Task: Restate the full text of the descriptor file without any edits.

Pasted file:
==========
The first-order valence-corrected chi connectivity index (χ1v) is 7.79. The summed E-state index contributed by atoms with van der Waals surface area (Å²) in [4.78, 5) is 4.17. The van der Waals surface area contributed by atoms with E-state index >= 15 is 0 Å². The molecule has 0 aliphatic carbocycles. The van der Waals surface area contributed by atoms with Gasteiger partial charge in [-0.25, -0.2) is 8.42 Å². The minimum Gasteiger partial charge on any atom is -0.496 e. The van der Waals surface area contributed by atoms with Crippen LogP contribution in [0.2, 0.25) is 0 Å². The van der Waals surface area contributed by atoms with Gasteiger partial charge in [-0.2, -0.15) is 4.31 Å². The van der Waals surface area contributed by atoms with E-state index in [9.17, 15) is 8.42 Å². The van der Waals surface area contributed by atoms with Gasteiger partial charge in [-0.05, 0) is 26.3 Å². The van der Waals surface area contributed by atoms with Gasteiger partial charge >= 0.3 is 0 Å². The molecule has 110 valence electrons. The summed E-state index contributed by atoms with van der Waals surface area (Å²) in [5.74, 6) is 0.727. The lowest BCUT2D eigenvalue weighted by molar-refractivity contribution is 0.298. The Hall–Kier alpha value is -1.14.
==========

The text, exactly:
The first-order valence-corrected chi connectivity index (χ1v) is 7.79. The summed E-state index contributed by atoms with van der Waals surface area (Å²) in [4.78, 5) is 4.17. The van der Waals surface area contributed by atoms with E-state index >= 15 is 0 Å². The molecule has 0 aliphatic carbocycles. The van der Waals surface area contributed by atoms with Gasteiger partial charge in [-0.25, -0.2) is 8.42 Å². The minimum Gasteiger partial charge on any atom is -0.496 e. The van der Waals surface area contributed by atoms with Crippen LogP contribution in [0.2, 0.25) is 0 Å². The van der Waals surface area contributed by atoms with Gasteiger partial charge in [-0.2, -0.15) is 4.31 Å². The van der Waals surface area contributed by atoms with E-state index in [9.17, 15) is 8.42 Å². The van der Waals surface area contributed by atoms with Gasteiger partial charge in [-0.05, 0) is 26.3 Å². The van der Waals surface area contributed by atoms with Gasteiger partial charge >= 0.3 is 0 Å². The molecule has 110 valence electrons. The summed E-state index contributed by atoms with van der Waals surface area (Å²) in [5.74, 6) is 0.727. The lowest BCUT2D eigenvalue weighted by molar-refractivity contribution is 0.298. The Hall–Kier alpha value is -1.14.